Kjelsvik, et al. 2018. Women’s experiences when unsure about whether or not to have an abortion in the first trimester. Health Care for Women International 39, no. 7: 784–807. https://doi.org/10.1080/07399332.2018.1465945

Krause, F. & J, Boldt (Eds.). 2018. Care in Healthcare: Reflections on theory and practice. London: Palgrave MacMillan.

Lipp, A. 2011. Self-preservation in abortion care: a grounded theory study. Journal of Clinical Nursing 20: 892–900. https://doi.org/10.1111/j.1365-2702.2010.03462.x

Lottes, I. L. 2013. Sexual Rights: Meanings, Controversies, and Sexual Health Promotion. The Journal of Sex Research 50(3/4): 367–391. Retrieved from http://www.jstor.org/stable/42002065

Løkeland, M. 2004. Abortion: The Legal Right Has Been Won, But Not the Moral Right. Reproductive Health Matters 12, no. 24: 167–173. https://doi.org/10.1016/S0968-8080(04)24016-2

Løkeland, M. 2017. One Step Forward and Two Steps Back: Accessing Abortion in Norway. In A Fragmented Landscape: Abortion Governance and Protest Logics in Europe edited by De Zordo, S., Mishtal, J., & Anton, L., 187–206. New York: Berghahn Books

Lynöe, N. (2017). Is Healthcare Providers’ Value-Neutrality Depending on How Controversial a Medical Intervention Is? Analysis of 10 more or less controversial interventions. Clinical Ethics, 12, no. 3: 117–123. doi: 10.1177/1477750917704157

Markkola, P. & Naumann, I.K. 2014. Lutheranism and the Nordic Welfare States in Comparison. Journal of Church and State 56, no. 1: 1–12. https://doi.org/10.1093/jcs/cst133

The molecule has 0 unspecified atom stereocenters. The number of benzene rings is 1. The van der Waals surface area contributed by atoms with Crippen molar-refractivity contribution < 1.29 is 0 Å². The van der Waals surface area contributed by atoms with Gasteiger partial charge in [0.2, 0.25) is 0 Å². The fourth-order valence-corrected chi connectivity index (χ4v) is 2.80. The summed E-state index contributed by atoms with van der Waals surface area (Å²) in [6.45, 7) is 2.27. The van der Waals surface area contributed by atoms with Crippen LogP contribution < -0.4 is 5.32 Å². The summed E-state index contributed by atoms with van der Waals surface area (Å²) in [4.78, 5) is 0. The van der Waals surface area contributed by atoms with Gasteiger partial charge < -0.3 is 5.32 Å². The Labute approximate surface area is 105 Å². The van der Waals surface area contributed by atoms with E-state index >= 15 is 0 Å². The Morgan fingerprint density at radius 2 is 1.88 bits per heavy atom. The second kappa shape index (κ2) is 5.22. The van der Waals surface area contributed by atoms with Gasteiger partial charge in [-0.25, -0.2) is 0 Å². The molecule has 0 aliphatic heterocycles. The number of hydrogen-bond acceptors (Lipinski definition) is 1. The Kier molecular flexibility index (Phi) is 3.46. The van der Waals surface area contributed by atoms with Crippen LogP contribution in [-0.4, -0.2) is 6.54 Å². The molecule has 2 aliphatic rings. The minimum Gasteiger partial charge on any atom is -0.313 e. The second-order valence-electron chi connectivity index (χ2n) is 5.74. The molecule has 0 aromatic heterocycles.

Mc Queen, A. 1997. The Emotional Work of Caring, With a Focus on Gynecological Nursing. Journal of Clinical Nursing 6: 233–240.

Mikaelsson, L. 2009. Regional Approaches to Religion: Christianity in Norway. Religion 39: 117–125. doi:10.1016/j.religion.2009.01.013

Mol, A. 2006. Proving or Improving: On Health Care Research as a Form of Self-Reflection. Qualitative Health Research 16(3): 405-414. doi: 10.1177/1049732305285856

Mol, A. 2008. The Logic of Care: Health and the Problem of Patient Choice. USA: Routledge.

Mol, A., I, Moser, J, Pols. (eds.). 2010. Care in Practice: On Tinkering in Clinics, Homes, and Farms. New York: Columbia University Press

Nicholson, J., et al. 2010. Termination of pregnancy services: experiences of gynecological nurses. Journal of Advanced Nursing 66, no. 10: 2245–2256. https://doi.org/10.1111/j.1365-2648.2010.05363.x

Norwegian Ministry of Children and Equality. 2016. The Rights of the Child in Norway [Report]. https://www.regjeringen.no/contentassets/0ada3bee46b54f498707f51bbc7d4b2c/barnekonvensjonen-engelsk-versjon-uu.pdf

Norwegian Ministry of Labor and Social Inclusion. 2022. The Norwegian Social Insurance Scheme [Brochure]. Retrieved from https://www.regjeringen.no/contentassets/03b0e088c8f44a8793ed0c0781556b11/the-norwegian-social-insurance-scheme_2022.pdf

Norwegian Ministry of Local Government and Modernisation. 2014. Local Government in Norway [Brochure]. Retrieved from https://www.regjeringen.no/globalassets/upload/kmd/komm/veiledninger_og_brosjyrer/local_government_in_norway_h-2313e.pdf